Disagreements on Fast and Furious negotiations
WASHINGTON (AP) — The Justice Department and a congressional committee disagree on the pace of their talks to settle a lawsuit over congressional efforts to get records related to Operation Fast and Furious, a bungled gun-tracking operation.
In a joint filing Friday night, the House Oversight and Government Reform Committee told the judge in the case that a settlement offer it received from the Justice Department this week was a "grave disappointment" and that a settlement is not possible.
"The parties are very, very far apart," lawyers for the GOP-led committee wrote. "Indeed, they are not even conceptually on the same page. After nearly four months of negotiating in good faith, the committee reluctantly has concluded — principally as a result of the department's settlement document — that the attorney general is not serious about settlement." The committee added that it didn't think court-ordered mediation would help.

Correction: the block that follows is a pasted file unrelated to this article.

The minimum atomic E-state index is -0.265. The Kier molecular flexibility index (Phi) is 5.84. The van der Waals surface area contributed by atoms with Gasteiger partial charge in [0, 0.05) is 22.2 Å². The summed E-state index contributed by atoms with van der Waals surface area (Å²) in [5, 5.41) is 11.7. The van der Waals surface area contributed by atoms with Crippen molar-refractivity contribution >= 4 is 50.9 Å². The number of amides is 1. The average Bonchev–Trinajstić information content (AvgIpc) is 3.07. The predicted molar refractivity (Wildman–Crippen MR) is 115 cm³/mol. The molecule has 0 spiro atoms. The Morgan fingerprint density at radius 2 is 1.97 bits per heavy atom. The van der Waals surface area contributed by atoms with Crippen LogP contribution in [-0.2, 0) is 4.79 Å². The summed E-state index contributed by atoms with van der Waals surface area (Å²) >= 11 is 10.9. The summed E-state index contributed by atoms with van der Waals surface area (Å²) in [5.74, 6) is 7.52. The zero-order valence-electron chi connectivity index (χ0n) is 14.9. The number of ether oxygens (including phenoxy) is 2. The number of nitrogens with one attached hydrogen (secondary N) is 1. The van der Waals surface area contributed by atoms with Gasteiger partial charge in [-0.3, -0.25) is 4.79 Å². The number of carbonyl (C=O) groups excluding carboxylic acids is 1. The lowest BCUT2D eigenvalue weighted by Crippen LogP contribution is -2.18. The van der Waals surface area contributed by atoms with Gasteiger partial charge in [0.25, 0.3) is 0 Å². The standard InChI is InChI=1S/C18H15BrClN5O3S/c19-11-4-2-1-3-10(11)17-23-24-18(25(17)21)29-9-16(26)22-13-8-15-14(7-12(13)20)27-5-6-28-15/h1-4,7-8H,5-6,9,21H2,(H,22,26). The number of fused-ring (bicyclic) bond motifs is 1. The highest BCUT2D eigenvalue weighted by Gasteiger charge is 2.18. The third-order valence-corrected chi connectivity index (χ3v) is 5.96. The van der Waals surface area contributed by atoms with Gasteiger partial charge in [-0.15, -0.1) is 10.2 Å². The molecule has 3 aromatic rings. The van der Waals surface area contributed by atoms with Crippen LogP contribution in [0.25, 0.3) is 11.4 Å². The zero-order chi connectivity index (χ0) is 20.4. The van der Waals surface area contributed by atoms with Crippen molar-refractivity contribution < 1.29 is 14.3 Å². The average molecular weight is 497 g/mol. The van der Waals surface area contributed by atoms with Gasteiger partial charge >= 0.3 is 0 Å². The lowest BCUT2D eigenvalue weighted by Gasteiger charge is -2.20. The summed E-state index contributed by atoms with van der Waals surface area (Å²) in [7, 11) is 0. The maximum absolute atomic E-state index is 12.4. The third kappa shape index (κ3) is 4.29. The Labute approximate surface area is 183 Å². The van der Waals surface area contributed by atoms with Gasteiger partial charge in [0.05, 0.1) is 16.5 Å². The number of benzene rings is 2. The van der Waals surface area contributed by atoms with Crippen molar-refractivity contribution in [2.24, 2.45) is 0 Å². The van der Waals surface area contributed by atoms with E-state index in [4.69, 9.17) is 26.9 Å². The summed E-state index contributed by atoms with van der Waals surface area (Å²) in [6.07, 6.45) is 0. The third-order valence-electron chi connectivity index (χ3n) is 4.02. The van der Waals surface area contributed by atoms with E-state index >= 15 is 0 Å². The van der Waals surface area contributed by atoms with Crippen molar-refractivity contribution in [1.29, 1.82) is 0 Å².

President Barack Obama has invoked executive privilege and Attorney General Eric Holder has been found in contempt of the House for refusing to turn over records that might explain what led the Justice Department to reverse course, after initially denying to Congress that federal agents had used a controversial tactic called gun-walking in the failed law enforcement operation.
The department has already turned over 7,600 pages of documents on the operation itself. The continuing dispute is over documents describing how the department responded to the congressional investigation of the operation.
In the same filing Friday, the Justice Department said it disagreed with the committee's characterization of the settlement negotiations and that a settlement is still possible.
Without getting into specifics, the department said it "provided a meaningful offer to the committee to produce documents directly responsive to the committee's identified outstanding interests." The department added that mediation by a judge would be helpful.